[t]otal cost, modified total cost or jury verdict forms of presentation of damage claims are not permissible to show damages.

[l]abor inefficiencies must be shown to actually have occurred and can be proven solely based on job records.

Based on the above contract language, the Court concluded that the failure by the contractor to strictly comply with these provisions barred its recovery for the differing site condition.  Specifically, it had only one daily report with no time or work estimates attributed to the additional work and it did not explain why it could not provide a contemporaneous record of the actual additional costs incurred and thus North Pacific could not support its argument in favor of using an alternate method to calculate damages.  The Court also inserted dialogue emphasizing preference for “actual cost data” in deciding these claims.  The Supreme Court then awarded attorneys’ fees to the State as the prevailing party.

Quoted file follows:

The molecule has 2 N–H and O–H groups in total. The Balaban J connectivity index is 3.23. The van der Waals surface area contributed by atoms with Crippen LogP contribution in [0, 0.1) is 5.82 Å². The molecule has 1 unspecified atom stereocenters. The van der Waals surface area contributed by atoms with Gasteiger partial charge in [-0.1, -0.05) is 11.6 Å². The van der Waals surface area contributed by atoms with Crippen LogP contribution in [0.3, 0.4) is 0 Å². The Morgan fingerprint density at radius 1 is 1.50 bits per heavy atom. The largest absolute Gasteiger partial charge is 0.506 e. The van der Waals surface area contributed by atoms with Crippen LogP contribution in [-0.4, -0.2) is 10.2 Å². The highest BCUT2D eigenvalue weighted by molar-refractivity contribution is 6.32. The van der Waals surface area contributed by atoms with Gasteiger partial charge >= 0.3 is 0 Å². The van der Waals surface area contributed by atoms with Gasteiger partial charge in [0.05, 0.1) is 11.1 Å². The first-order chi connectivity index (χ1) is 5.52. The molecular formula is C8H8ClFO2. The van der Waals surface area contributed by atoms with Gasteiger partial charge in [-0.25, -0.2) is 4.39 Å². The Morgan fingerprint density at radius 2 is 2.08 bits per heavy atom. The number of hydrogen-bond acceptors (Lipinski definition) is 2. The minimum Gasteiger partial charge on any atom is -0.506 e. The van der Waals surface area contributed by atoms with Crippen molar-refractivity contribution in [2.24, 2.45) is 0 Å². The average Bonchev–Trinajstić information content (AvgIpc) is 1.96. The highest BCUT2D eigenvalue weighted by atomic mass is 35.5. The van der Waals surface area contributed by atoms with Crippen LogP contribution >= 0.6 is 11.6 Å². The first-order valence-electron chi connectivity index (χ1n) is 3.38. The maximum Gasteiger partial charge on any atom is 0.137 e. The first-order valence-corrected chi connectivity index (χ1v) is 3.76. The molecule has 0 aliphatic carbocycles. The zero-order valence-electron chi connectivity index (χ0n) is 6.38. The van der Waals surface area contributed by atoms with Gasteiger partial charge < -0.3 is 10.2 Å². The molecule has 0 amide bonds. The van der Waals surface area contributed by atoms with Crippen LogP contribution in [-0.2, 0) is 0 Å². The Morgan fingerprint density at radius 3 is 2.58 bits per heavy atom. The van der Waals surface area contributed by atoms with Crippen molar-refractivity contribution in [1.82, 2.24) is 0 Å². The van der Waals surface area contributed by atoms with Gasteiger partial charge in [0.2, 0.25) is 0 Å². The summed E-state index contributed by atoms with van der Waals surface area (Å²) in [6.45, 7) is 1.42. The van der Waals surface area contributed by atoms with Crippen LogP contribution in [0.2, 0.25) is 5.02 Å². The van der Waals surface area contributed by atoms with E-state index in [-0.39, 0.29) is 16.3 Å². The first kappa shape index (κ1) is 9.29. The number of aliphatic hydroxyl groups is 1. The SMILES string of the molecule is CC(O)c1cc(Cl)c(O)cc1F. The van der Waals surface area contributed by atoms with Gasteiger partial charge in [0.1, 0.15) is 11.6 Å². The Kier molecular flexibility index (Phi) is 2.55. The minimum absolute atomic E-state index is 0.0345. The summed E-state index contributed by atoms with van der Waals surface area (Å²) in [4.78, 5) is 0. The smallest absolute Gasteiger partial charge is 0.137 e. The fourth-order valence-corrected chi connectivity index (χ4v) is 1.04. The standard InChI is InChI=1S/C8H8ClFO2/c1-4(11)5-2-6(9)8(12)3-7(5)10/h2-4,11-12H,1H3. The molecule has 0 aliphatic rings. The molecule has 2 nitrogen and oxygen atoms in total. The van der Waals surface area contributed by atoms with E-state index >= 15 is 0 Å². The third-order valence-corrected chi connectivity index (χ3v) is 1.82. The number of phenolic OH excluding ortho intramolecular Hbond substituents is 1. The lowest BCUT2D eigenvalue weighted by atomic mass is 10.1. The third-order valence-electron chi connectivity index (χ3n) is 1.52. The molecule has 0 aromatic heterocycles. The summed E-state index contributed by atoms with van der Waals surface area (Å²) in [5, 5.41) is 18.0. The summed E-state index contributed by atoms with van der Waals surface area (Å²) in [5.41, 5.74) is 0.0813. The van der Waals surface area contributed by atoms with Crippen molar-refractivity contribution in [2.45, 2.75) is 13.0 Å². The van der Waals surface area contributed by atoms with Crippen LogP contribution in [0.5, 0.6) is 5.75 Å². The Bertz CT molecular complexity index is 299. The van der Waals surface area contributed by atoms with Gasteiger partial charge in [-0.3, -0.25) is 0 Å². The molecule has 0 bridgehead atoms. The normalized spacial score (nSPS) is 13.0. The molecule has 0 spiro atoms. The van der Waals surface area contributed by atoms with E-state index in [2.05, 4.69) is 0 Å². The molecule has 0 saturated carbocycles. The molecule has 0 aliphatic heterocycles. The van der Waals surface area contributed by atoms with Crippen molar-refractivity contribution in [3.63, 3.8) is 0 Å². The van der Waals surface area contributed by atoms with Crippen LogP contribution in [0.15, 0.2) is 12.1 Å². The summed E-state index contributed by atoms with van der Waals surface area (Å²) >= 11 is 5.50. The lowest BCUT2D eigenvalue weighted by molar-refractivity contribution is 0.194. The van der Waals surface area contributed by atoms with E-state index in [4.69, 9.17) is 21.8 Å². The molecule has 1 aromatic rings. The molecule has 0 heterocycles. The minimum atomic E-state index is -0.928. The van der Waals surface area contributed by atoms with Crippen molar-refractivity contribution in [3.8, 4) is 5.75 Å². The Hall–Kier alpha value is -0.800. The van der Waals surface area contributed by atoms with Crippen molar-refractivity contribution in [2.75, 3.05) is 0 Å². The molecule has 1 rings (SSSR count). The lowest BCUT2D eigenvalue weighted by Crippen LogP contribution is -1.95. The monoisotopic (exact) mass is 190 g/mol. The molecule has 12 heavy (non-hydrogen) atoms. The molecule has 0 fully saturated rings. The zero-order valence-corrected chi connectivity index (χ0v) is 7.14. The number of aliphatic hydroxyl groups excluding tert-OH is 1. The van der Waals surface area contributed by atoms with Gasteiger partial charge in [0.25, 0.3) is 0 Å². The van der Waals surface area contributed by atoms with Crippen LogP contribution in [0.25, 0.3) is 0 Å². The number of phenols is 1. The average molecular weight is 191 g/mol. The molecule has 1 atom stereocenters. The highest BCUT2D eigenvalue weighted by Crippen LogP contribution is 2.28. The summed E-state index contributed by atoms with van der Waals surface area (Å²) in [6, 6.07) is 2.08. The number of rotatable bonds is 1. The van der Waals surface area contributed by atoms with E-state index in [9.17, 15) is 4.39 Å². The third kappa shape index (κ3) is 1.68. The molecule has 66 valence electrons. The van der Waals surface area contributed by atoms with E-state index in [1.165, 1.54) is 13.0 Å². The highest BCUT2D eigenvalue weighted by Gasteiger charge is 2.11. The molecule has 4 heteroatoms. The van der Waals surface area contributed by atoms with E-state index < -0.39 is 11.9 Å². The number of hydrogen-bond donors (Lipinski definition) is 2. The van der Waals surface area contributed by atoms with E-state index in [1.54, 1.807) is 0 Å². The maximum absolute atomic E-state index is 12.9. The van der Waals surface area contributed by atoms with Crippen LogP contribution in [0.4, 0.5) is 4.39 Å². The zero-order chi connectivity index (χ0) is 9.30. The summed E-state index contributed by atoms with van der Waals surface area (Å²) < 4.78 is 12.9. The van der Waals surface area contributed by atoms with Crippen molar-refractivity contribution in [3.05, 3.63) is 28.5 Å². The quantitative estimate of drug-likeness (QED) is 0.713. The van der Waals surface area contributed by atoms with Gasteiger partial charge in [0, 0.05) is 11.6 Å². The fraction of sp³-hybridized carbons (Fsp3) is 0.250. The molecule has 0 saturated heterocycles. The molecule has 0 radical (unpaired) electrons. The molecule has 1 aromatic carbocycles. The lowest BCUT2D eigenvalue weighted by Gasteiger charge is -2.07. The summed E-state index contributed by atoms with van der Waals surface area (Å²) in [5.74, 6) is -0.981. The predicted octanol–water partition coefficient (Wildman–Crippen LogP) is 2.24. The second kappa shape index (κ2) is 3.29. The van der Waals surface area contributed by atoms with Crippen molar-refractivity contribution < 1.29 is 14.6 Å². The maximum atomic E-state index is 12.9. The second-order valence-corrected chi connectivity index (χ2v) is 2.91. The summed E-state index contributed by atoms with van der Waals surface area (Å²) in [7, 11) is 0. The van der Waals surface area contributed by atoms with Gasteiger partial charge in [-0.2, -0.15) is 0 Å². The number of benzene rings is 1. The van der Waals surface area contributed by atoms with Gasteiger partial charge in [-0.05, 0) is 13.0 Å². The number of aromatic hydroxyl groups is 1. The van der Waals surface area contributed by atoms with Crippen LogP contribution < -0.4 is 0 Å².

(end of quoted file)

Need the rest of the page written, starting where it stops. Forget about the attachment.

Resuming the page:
Going forward, contractors doing business in Alaska should take particular note of the Contract language and expect to be bound literally.  Contractors should be prepared to accurately document all changed conditions, including accurately tracking all costs related to the changed work.  Contractors should also not brush over the “duty to investigate” prior to bidding the job in hopes of relying on the trusty “duty to disclose” argument, as this Court made quite clear it will be an uphill battle to prove duty to disclose in Alaska going forward.

 


[1] North Pacific did not in fact visit the site; however, it is uncontested that the differing site condition would not have been exposed during the pre-bid meeting, unless a specific request had been made to view exposed pan deck.